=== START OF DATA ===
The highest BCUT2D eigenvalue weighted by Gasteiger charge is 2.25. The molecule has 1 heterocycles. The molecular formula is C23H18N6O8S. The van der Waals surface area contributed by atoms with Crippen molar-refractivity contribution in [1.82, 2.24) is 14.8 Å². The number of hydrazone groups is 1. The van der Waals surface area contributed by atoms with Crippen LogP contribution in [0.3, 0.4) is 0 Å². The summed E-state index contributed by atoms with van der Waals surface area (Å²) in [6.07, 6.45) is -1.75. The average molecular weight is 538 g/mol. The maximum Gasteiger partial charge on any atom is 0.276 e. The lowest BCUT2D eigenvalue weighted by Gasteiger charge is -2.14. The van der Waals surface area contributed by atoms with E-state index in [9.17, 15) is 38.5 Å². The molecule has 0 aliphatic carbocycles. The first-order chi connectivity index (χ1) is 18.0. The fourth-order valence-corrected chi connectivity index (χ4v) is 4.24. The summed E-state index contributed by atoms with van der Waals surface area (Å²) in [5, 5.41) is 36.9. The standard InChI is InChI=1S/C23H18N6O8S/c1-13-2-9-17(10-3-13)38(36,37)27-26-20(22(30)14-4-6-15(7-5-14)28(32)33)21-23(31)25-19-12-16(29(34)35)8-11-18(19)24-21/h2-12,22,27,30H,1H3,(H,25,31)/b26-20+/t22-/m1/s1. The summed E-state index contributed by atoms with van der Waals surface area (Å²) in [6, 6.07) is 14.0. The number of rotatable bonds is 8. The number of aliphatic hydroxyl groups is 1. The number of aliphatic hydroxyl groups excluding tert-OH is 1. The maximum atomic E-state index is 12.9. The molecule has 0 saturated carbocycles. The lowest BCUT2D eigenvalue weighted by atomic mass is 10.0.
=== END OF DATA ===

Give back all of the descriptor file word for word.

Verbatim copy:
The highest BCUT2D eigenvalue weighted by Gasteiger charge is 2.25. The molecule has 1 heterocycles. The molecular formula is C23H18N6O8S. The van der Waals surface area contributed by atoms with Crippen molar-refractivity contribution in [1.82, 2.24) is 14.8 Å². The number of hydrazone groups is 1. The van der Waals surface area contributed by atoms with Crippen LogP contribution in [0.3, 0.4) is 0 Å². The summed E-state index contributed by atoms with van der Waals surface area (Å²) in [6.07, 6.45) is -1.75. The average molecular weight is 538 g/mol. The maximum Gasteiger partial charge on any atom is 0.276 e. The lowest BCUT2D eigenvalue weighted by Gasteiger charge is -2.14. The van der Waals surface area contributed by atoms with E-state index in [9.17, 15) is 38.5 Å². The molecule has 0 aliphatic carbocycles. The first-order chi connectivity index (χ1) is 18.0. The fourth-order valence-corrected chi connectivity index (χ4v) is 4.24. The summed E-state index contributed by atoms with van der Waals surface area (Å²) in [5, 5.41) is 36.9. The standard InChI is InChI=1S/C23H18N6O8S/c1-13-2-9-17(10-3-13)38(36,37)27-26-20(22(30)14-4-6-15(7-5-14)28(32)33)21-23(31)25-19-12-16(29(34)35)8-11-18(19)24-21/h2-12,22,27,30H,1H3,(H,25,31)/b26-20+/t22-/m1/s1. The summed E-state index contributed by atoms with van der Waals surface area (Å²) in [6, 6.07) is 14.0. The number of rotatable bonds is 8. The number of aliphatic hydroxyl groups is 1. The number of aliphatic hydroxyl groups excluding tert-OH is 1. The maximum atomic E-state index is 12.9. The molecule has 0 saturated carbocycles. The lowest BCUT2D eigenvalue weighted by atomic mass is 10.0.